It appears Twitter images were blocked in Venezuela last week, according to users.
Venezuelans have plenty to tweet about right now: the country is in economic turmoil, which prompted demonstrations against the policies of President Nicolas Maduro. These protests turned violent, with three student activists killed in the capital city of Caracas. Maduro is now cracking down on protesters, and this seems to include censorship: Venezuelan Twitter users started reporting last week that images were blocked until Friday, so they could not see the media posted on Thursday – one of the most intense days of demonstration. Maduro also issued arrest warrants for his political opponents.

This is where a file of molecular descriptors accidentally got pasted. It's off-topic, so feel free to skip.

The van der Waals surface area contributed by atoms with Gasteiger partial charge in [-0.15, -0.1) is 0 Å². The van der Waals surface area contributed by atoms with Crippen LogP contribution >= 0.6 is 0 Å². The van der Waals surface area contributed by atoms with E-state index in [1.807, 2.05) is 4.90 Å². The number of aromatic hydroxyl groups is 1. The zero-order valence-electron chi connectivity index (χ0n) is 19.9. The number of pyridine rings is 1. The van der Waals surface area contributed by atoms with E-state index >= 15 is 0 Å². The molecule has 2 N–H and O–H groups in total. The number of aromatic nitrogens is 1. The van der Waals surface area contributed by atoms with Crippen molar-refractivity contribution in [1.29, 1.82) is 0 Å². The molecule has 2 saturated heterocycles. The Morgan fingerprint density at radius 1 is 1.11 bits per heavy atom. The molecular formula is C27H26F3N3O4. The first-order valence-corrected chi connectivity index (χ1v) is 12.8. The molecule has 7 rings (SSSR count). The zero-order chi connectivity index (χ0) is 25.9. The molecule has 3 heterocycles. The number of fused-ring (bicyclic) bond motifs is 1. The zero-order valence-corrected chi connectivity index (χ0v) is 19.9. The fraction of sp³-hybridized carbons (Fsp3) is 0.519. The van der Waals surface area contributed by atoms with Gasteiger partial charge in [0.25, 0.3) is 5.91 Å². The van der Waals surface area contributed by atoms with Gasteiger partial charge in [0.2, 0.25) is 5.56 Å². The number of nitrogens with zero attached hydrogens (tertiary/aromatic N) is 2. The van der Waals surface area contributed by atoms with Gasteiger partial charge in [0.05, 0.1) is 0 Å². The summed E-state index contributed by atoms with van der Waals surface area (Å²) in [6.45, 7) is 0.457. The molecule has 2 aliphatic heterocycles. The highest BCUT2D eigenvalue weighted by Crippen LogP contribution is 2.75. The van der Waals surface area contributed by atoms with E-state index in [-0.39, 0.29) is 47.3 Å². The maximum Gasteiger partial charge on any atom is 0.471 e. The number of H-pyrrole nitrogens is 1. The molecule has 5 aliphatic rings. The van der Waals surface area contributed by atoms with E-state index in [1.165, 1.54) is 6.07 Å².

— Michael Rusch (@weeddude) February 14, 2014
The AP reported last week that Twitter confirmed that Venezuelan users could not access images, but Digital Trends is still waiting for a response from Twitter to confirm this independently. CANTV, Venezuela’s main telecommunications company, denied participating in this type of blocking.
The situation appears to be getting even more tense, even as the brief social media censorship has ended. Protests swelled to even larger sizes over the weekend, and Maduro expelled three U.S. diplomats this past Sunday.
This conflict is unlikely to resolved neatly, as Venezuelan citizens remain angry about the country’s economic woes: Inflation is at 56.2 percent (the worst in the world) and Venezuela is placing restrictions on its currency, to a point that international airlines are pulling out of the country because their money is locked inside. We wouldn’t be surprised if more social media blockages may be on the horizon.
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